• Cisco IOS, software used in Cisco routers (supports version 1, version 2 and RIPng)
  • Cisco NX-OS software used in Cisco Nexus data center switches (supports RIPv2 only[16])
  • Junos software used in Juniper routers, switches, and firewalls (supports RIPv1 and RIPv2)
  • Routing and Remote Access, a Windows Server feature, contains RIP support
  • Quagga, a free open source softwarerouting suite based on GNU Zebra
  • BIRD, a free open source softwarerouting suite
  • Zeroshell, a free open source softwarerouting suite
  • A RIP implementation first introduced in 4.2BSD, routed, survives in several of its descendants, including FreeBSD[17] and NetBSD.[18]
  • OpenBSD introduced a new implementation, ripd, in version 4.1[19]and retired routed in version 4.4.
  • Netgear routers commonly offer a choice of two implementations of RIPv2;[20] these are labelled RIP_2M and RIP_2B. RIP_2M is the standard RIPv2 implementation using multicasting – which requires all routers on the network to support RIPv2 and multicasting, whereas RIP_2B sends RIPv2 packets using subnet broadcasting – making it more compatible with routers that do not support multicasting, including RIPv1 routers.
  • Huawei HG633 ADSL/VDSL routers support passive and active routing with RIP v1 & v2 on the LAN and WAN side.

Similar protocolsEdit

Cisco‘s proprietary Interior Gateway Routing Protocol (IGRP) was a somewhat more capable protocol than RIP. It belongs to the same basic family of distance-vector routing protocols

Cisco has ceased support and distribution of IGRP in their router software. It was replaced by the Enhanced Interior Gateway Routing Protocol (EIGRP) which is a completely new design. While EIGRP still uses a distance-vector model, it relates to IGRP only in using the same composite routing metric. Both IGRP and EIGRP calculated a single composite metric for each route, from a formula of five variables: bandwidth, delay, reliability, load, and MTU; though on Cisco routers, by default, only bandwidth and delay are used in this calculation.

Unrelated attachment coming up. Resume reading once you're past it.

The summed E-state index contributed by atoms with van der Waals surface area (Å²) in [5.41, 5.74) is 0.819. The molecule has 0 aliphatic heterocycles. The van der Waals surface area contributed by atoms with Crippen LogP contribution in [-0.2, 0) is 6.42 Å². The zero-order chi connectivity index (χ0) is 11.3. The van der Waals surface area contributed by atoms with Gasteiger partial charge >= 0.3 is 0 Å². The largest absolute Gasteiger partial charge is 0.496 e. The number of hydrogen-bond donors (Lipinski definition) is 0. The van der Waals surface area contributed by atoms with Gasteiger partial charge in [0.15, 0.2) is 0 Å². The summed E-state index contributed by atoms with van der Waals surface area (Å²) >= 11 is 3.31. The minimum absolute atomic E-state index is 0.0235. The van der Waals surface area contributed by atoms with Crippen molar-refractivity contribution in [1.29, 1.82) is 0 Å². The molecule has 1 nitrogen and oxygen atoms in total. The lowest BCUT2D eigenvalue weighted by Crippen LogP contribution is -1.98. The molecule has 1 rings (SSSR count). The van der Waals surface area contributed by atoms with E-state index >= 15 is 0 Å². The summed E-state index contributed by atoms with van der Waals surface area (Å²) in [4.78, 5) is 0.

“Service Name and Transport Protocol Port Number Registry” The Internet Assigned Numbers Authority (IANA). p. 10. Retrieved 25 February 2022.^ Jeff Doyle & Jennifer Carroll (2005). CCIE Professional Development: Routing TCP/IP Volume I, Second Edition. p. 169. ISBN9781587052026.^ Jump up to: ab C. Hedrick (June 1988). Routing Information Protocol. Network Working Group. doi:10.17487/RFC1058RFC1058.Historic. Updated by RFC 1388 and 1723.^ Jump up to: abcde Jeff Doyle & Jennifer Carroll (2005). CCIE Professional Development: Routing TCP/IP Volume I, Second Edition. p. 170. ISBN9781587052026.^ Jeff Doyle & Jennifer Carroll (2005). CCIE Professional Development: Routing TCP/IP Volume I, Second Edition. p. 171. ISBN9781587052026.^The Synchronization of Periodic Routing Messages, S. Floyd & V. Jacobson,April 1994^ Jeff Doyle & Jennifer Carroll (2005). CCIE Professional Development: Routing TCP/IP Volume I, Second Edition. p. 175. ISBN9781587052026.^ G. Malkin (November 1994). RIP Version 2 – Carrying Additional Information. Network Working Group. doi:10.17487/RFC1723RFC1723.Obsolete. Obsoleted by RFC 2453. Obsoletes RFC 1388. Updates RFC 1058.^ Jump up to: ab G. Malkin (November 1998). RIP Version 2. Network Working Group. doi:10.17487/RFC2453. STD 53. RFC2453Internet Standard. Obsoletes RFC 1723 and 1388. Updated by RFC 4822.^F. Baker; R. Atkinson (January 1997). RIP-2 MD5 Authentication. Network Working Group. doi:10.17487/RFC2082RFC2082.Obsolete. Obsoleted by RFC 4822.^ R. Atkinson; M. Fanto (February 2007). RIPv2 Cryptographic Authentication. Network Working Group. doi:10.17487/RFC4822RFC4822Proposed Standard. Obsoletes RFC 2082. Updates RFC 2453.^ G. Malkin; R. Minnear (January 1997). RIPng for IPv6. Network Working Group. doi:10.17487/RFC2080RFC2080.G. Malkin (January 1997). RIPng Protocol Applicability Statement. Network Working Group. doi:10.17487/RFC2080RFC2080.Proposed Standard.^Juniper Networks JNCIP-ENT. Cardiff, United Kingdom.^ Jump up to: abcde Balchunas, Aaron. “Routing Information Protocol (RIP v1.03)”(PDF). Archived (PDF)from the original on 10 October 2022. Retrieved 25 April 2014.^ C. Hendrik (June 1988). “RFC 1058 Section 2.2”Routing Information Protocol. The Internet Society. doi:10.17487/RFC1058.^“Cisco Nexus 9000 Series NX-OS Unicast Routing Configuration Guide, Release 6.x – Configuring RIP [Cisco Nexus 9000 Series Switches]”.^“routed, rdisc – network RIP and router discovery routing daemon”FreeBSD manual pages.^“routed, rdisc – network RIP and router discovery routing daemon”NetBSD manual pages.^“ripd – Routing Information Protocol daemon”OpenBSD manual pages.^“How do I change the LAN TCP/IP settings on my Nighthawk router?”Netgear Support pages.

  • alkin, Gary Scott (2000). RIP: An Intra-Domain Routing Protocol. Addison-Wesley Longman. ISBN 0-201-43320-6.
  • Edward A. Taft, Gateway Information Protocol (revised) (Xerox Parc, Palo Alto, May, 1979)
  • Xerox System Integration Standard – Internet Transport Protocols (Xerox, Stamford, 1981)

Last edited 15 days ago by OAbot